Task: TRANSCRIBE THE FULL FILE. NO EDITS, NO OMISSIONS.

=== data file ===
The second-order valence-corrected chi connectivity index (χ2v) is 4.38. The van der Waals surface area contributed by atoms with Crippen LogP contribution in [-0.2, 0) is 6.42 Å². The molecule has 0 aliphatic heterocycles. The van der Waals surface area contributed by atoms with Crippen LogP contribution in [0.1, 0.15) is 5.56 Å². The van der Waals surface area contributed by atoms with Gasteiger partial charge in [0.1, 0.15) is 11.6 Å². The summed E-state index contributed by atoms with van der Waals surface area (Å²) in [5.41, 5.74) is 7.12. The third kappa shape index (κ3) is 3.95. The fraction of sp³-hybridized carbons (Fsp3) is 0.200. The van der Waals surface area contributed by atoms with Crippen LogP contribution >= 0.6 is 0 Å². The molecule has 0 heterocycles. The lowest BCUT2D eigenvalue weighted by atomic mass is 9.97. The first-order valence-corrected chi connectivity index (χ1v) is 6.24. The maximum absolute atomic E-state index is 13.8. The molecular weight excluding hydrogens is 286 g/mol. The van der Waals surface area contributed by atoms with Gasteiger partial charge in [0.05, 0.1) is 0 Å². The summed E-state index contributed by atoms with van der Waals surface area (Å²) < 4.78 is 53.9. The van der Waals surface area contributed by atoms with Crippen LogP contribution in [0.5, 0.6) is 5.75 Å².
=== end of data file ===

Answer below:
The second-order valence-corrected chi connectivity index (χ2v) is 4.38. The van der Waals surface area contributed by atoms with Crippen LogP contribution in [-0.2, 0) is 6.42 Å². The molecule has 0 aliphatic heterocycles. The van der Waals surface area contributed by atoms with Crippen LogP contribution in [0.1, 0.15) is 5.56 Å². The van der Waals surface area contributed by atoms with Gasteiger partial charge in [0.1, 0.15) is 11.6 Å². The summed E-state index contributed by atoms with van der Waals surface area (Å²) in [5.41, 5.74) is 7.12. The third kappa shape index (κ3) is 3.95. The fraction of sp³-hybridized carbons (Fsp3) is 0.200. The van der Waals surface area contributed by atoms with Crippen LogP contribution >= 0.6 is 0 Å². The molecule has 0 heterocycles. The lowest BCUT2D eigenvalue weighted by atomic mass is 9.97. The first-order valence-corrected chi connectivity index (χ1v) is 6.24. The maximum absolute atomic E-state index is 13.8. The molecular weight excluding hydrogens is 286 g/mol. The van der Waals surface area contributed by atoms with Gasteiger partial charge in [0.05, 0.1) is 0 Å². The summed E-state index contributed by atoms with van der Waals surface area (Å²) < 4.78 is 53.9. The van der Waals surface area contributed by atoms with Crippen LogP contribution in [0.5, 0.6) is 5.75 Å².